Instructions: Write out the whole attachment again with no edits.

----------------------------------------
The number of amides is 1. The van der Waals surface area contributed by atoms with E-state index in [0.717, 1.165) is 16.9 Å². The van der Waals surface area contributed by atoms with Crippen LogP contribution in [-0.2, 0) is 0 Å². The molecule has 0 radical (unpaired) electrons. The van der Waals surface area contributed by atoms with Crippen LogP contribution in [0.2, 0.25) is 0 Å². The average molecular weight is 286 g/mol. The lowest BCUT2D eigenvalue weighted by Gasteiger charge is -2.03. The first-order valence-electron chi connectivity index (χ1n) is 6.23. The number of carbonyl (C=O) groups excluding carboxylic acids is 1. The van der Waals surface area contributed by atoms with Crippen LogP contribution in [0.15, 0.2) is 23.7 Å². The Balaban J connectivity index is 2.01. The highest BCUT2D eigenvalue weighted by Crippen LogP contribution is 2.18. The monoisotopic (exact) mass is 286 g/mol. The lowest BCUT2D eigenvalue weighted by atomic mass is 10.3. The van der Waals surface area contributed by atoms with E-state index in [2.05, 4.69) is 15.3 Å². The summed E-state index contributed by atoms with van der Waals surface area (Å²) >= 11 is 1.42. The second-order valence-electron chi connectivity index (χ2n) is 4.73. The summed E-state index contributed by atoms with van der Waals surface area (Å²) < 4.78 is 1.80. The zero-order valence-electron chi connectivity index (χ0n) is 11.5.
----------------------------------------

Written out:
The number of amides is 1. The van der Waals surface area contributed by atoms with E-state index in [0.717, 1.165) is 16.9 Å². The van der Waals surface area contributed by atoms with Crippen LogP contribution in [-0.2, 0) is 0 Å². The molecule has 0 radical (unpaired) electrons. The van der Waals surface area contributed by atoms with Crippen LogP contribution in [0.2, 0.25) is 0 Å². The average molecular weight is 286 g/mol. The lowest BCUT2D eigenvalue weighted by Gasteiger charge is -2.03. The first-order valence-electron chi connectivity index (χ1n) is 6.23. The number of carbonyl (C=O) groups excluding carboxylic acids is 1. The van der Waals surface area contributed by atoms with Crippen LogP contribution in [0.15, 0.2) is 23.7 Å². The Balaban J connectivity index is 2.01. The highest BCUT2D eigenvalue weighted by Crippen LogP contribution is 2.18. The monoisotopic (exact) mass is 286 g/mol. The lowest BCUT2D eigenvalue weighted by atomic mass is 10.3. The van der Waals surface area contributed by atoms with E-state index in [2.05, 4.69) is 15.3 Å². The summed E-state index contributed by atoms with van der Waals surface area (Å²) >= 11 is 1.42. The second-order valence-electron chi connectivity index (χ2n) is 4.73. The summed E-state index contributed by atoms with van der Waals surface area (Å²) < 4.78 is 1.80. The zero-order valence-electron chi connectivity index (χ0n) is 11.5.